Watch Your Hands! Surgical Technologists and Antisepsis

December 7, 2018

The hardest thing to learn when trying to become a surgical technologist is the Aseptic Technique. This technique enables surgical technologists and surgeons to make sure that no bacteria, germs, spores, or contamination of any kind come in contact with an open wound. This is what makes surgery safe for the patient.

Don’t Touch Anything

 

Learning this concept is quite a journey! Students must be exceptionally careful and aware of what they are touching at all times. In class, we learn how to open gloves and sterile items without touching anything going on to the sterile field. Want to know something that shocks a lot of people when they first join our Surgical Technologist program? Absolutely no part of the item can even touch the edges of the packaging. Yes, that’s right. The item cannot even touch the edges of the packaging it is stored in.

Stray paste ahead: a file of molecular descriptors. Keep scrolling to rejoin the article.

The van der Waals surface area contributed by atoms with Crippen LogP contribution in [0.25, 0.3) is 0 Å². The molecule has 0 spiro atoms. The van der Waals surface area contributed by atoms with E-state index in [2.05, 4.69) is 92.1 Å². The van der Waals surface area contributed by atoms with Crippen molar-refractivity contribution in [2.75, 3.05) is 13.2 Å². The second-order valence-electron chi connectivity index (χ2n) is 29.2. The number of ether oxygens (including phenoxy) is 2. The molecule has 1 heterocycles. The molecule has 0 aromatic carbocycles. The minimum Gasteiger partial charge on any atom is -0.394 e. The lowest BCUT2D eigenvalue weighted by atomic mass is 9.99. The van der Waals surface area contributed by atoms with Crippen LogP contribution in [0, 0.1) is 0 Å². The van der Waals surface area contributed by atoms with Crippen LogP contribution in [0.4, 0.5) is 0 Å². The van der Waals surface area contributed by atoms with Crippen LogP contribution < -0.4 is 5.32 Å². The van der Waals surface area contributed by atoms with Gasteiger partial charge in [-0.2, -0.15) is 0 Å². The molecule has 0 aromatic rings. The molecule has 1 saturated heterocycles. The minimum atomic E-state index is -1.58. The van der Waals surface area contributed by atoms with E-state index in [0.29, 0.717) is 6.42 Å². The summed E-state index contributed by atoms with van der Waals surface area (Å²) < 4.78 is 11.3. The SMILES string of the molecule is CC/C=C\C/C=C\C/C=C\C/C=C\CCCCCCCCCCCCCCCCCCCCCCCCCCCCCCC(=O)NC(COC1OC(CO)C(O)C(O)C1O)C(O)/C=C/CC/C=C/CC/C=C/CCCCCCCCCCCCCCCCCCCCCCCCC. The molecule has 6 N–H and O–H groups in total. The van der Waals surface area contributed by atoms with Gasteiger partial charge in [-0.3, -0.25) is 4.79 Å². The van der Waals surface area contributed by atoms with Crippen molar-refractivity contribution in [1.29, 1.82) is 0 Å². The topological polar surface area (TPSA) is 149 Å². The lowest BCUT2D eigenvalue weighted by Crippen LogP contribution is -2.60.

Is it just like in the movies?


I’m sure you’ve watched the surgery scene on TV where the doctors have their gown and gloves put on them. But, how do you think that person gets their gown and gloves on? I was shocked and amazed the first time I saw someone do this for themselves. Once you have everything opened, and organized, then your job is to protect that sterile field. You have to watch every single person or piece of equipment that comes near your back table, mayo stand, or the sterilely draped patient. This is one of if not the most, important aspects of what a surgical technologist does.


Learning Curve


This job has quite a learning curve, but I wouldn’t do anything else! I’ve been accepted to nursing school three different times, but when it came to starting, I decided THIS was the job I loved. I get to be right up on the field, and see everything! Surgical technologists get to make a real difference and be right in the middle of the action.

CCC Surg Tech program

Does this sound like the right career for you?

 

Surgical Technologists play an important role as part of the medical team providing surgical care. They prepare both the patient and the operating room for surgeries, sterilize equipment and instruments, pass instruments to surgeons during surgery, hold organs in place, and more. Community Care College classes start weekly. Call now to see how this program could fit your schedule. 918.610.0027

 

From the desk of Lita Fitch, Surgical Technologist Site Coordinator for Community Care College